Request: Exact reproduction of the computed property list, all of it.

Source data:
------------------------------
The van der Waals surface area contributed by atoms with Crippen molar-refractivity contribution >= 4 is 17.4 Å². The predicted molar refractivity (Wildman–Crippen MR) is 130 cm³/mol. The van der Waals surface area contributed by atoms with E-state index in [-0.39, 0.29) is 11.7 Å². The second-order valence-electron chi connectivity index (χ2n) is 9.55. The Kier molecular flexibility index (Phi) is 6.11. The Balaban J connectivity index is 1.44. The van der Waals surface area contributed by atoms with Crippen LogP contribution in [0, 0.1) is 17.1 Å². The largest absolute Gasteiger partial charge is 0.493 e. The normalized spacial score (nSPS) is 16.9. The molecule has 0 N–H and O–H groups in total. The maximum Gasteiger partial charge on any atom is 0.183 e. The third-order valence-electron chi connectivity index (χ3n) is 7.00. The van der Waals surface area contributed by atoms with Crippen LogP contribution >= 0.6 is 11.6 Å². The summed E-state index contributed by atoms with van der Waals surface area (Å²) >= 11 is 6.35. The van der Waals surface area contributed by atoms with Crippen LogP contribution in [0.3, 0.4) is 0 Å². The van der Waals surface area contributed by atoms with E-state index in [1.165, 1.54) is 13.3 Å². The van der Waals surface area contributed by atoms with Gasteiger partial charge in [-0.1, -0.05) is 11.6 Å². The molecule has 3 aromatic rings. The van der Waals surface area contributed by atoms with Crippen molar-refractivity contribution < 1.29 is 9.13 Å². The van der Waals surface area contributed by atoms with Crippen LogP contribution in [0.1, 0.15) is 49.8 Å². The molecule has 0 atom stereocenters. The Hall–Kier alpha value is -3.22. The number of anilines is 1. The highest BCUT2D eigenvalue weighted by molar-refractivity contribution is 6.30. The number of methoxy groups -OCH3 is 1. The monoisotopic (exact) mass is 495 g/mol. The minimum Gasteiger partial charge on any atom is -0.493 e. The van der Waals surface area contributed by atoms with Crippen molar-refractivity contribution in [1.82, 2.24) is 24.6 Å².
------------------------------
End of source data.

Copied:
The van der Waals surface area contributed by atoms with Crippen molar-refractivity contribution >= 4 is 17.4 Å². The predicted molar refractivity (Wildman–Crippen MR) is 130 cm³/mol. The van der Waals surface area contributed by atoms with E-state index in [-0.39, 0.29) is 11.7 Å². The second-order valence-electron chi connectivity index (χ2n) is 9.55. The Kier molecular flexibility index (Phi) is 6.11. The Balaban J connectivity index is 1.44. The van der Waals surface area contributed by atoms with Crippen LogP contribution in [0, 0.1) is 17.1 Å². The largest absolute Gasteiger partial charge is 0.493 e. The normalized spacial score (nSPS) is 16.9. The molecule has 0 N–H and O–H groups in total. The maximum Gasteiger partial charge on any atom is 0.183 e. The third-order valence-electron chi connectivity index (χ3n) is 7.00. The van der Waals surface area contributed by atoms with Crippen LogP contribution >= 0.6 is 11.6 Å². The summed E-state index contributed by atoms with van der Waals surface area (Å²) >= 11 is 6.35. The van der Waals surface area contributed by atoms with Crippen LogP contribution in [0.3, 0.4) is 0 Å². The van der Waals surface area contributed by atoms with E-state index in [1.165, 1.54) is 13.3 Å². The van der Waals surface area contributed by atoms with Gasteiger partial charge in [-0.1, -0.05) is 11.6 Å². The molecule has 3 aromatic rings. The van der Waals surface area contributed by atoms with Crippen molar-refractivity contribution < 1.29 is 9.13 Å². The van der Waals surface area contributed by atoms with Crippen LogP contribution in [0.1, 0.15) is 49.8 Å². The molecule has 0 atom stereocenters. The Hall–Kier alpha value is -3.22. The number of anilines is 1. The highest BCUT2D eigenvalue weighted by molar-refractivity contribution is 6.30. The number of methoxy groups -OCH3 is 1. The monoisotopic (exact) mass is 495 g/mol. The minimum Gasteiger partial charge on any atom is -0.493 e. The van der Waals surface area contributed by atoms with Crippen molar-refractivity contribution in [1.82, 2.24) is 24.6 Å².